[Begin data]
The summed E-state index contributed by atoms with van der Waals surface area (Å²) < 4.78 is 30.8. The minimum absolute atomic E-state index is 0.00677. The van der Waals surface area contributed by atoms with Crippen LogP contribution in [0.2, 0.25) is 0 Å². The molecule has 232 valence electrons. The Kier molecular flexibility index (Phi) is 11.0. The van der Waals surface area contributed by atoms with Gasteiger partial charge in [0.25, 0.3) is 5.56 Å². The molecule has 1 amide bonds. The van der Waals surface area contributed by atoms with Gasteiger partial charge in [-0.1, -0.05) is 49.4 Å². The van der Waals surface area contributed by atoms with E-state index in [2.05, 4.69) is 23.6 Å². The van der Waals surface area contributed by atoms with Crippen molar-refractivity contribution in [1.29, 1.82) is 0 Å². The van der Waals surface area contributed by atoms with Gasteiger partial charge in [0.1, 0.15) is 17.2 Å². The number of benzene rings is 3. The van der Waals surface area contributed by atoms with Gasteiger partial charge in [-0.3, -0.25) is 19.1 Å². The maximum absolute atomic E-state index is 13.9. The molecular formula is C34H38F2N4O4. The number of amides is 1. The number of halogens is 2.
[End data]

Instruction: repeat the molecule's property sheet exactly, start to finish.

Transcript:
The summed E-state index contributed by atoms with van der Waals surface area (Å²) < 4.78 is 30.8. The minimum absolute atomic E-state index is 0.00677. The van der Waals surface area contributed by atoms with Crippen LogP contribution in [0.2, 0.25) is 0 Å². The molecule has 232 valence electrons. The Kier molecular flexibility index (Phi) is 11.0. The van der Waals surface area contributed by atoms with Gasteiger partial charge in [0.25, 0.3) is 5.56 Å². The molecule has 1 amide bonds. The van der Waals surface area contributed by atoms with Gasteiger partial charge in [-0.1, -0.05) is 49.4 Å². The van der Waals surface area contributed by atoms with E-state index in [2.05, 4.69) is 23.6 Å². The van der Waals surface area contributed by atoms with Crippen molar-refractivity contribution in [1.29, 1.82) is 0 Å². The van der Waals surface area contributed by atoms with Gasteiger partial charge in [0.1, 0.15) is 17.2 Å². The number of benzene rings is 3. The van der Waals surface area contributed by atoms with Gasteiger partial charge in [-0.3, -0.25) is 19.1 Å². The maximum absolute atomic E-state index is 13.9. The molecular formula is C34H38F2N4O4. The number of amides is 1. The number of halogens is 2.